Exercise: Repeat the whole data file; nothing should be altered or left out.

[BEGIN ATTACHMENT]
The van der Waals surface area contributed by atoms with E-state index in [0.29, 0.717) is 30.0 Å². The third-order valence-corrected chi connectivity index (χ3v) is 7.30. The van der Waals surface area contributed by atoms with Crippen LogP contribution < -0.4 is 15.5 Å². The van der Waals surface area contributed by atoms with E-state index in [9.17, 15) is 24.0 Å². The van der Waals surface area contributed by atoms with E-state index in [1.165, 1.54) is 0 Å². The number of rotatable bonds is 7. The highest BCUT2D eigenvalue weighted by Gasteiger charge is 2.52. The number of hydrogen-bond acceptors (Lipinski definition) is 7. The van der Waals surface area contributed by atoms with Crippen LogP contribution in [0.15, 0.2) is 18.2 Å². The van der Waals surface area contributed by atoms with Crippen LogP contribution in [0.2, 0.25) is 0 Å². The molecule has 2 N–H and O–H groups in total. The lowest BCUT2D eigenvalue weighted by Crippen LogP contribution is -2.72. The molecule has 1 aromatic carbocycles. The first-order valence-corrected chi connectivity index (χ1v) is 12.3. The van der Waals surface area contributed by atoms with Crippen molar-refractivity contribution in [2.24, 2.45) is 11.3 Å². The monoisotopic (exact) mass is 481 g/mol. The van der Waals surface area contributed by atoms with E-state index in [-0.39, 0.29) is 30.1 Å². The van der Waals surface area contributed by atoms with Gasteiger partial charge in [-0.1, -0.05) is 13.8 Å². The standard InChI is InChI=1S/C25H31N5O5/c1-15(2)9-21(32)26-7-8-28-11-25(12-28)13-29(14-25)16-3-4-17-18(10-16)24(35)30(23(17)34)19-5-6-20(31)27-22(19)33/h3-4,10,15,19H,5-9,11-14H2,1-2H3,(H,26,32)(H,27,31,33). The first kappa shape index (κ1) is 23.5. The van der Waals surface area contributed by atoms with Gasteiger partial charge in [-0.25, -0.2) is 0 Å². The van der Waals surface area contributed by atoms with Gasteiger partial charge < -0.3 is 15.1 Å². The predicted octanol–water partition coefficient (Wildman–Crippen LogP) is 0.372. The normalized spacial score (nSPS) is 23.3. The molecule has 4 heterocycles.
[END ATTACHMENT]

The van der Waals surface area contributed by atoms with E-state index in [0.29, 0.717) is 30.0 Å². The third-order valence-corrected chi connectivity index (χ3v) is 7.30. The van der Waals surface area contributed by atoms with Crippen LogP contribution < -0.4 is 15.5 Å². The van der Waals surface area contributed by atoms with E-state index in [9.17, 15) is 24.0 Å². The van der Waals surface area contributed by atoms with E-state index in [1.165, 1.54) is 0 Å². The number of rotatable bonds is 7. The highest BCUT2D eigenvalue weighted by Gasteiger charge is 2.52. The number of hydrogen-bond acceptors (Lipinski definition) is 7. The van der Waals surface area contributed by atoms with Crippen LogP contribution in [0.15, 0.2) is 18.2 Å². The van der Waals surface area contributed by atoms with Crippen LogP contribution in [0.2, 0.25) is 0 Å². The molecule has 2 N–H and O–H groups in total. The lowest BCUT2D eigenvalue weighted by Crippen LogP contribution is -2.72. The molecule has 1 aromatic carbocycles. The first-order valence-corrected chi connectivity index (χ1v) is 12.3. The van der Waals surface area contributed by atoms with Crippen molar-refractivity contribution in [2.24, 2.45) is 11.3 Å². The monoisotopic (exact) mass is 481 g/mol. The van der Waals surface area contributed by atoms with E-state index in [-0.39, 0.29) is 30.1 Å². The van der Waals surface area contributed by atoms with Gasteiger partial charge in [-0.1, -0.05) is 13.8 Å². The standard InChI is InChI=1S/C25H31N5O5/c1-15(2)9-21(32)26-7-8-28-11-25(12-28)13-29(14-25)16-3-4-17-18(10-16)24(35)30(23(17)34)19-5-6-20(31)27-22(19)33/h3-4,10,15,19H,5-9,11-14H2,1-2H3,(H,26,32)(H,27,31,33). The first kappa shape index (κ1) is 23.5. The van der Waals surface area contributed by atoms with Gasteiger partial charge in [-0.25, -0.2) is 0 Å². The van der Waals surface area contributed by atoms with Gasteiger partial charge < -0.3 is 15.1 Å². The predicted octanol–water partition coefficient (Wildman–Crippen LogP) is 0.372. The normalized spacial score (nSPS) is 23.3. The molecule has 4 heterocycles.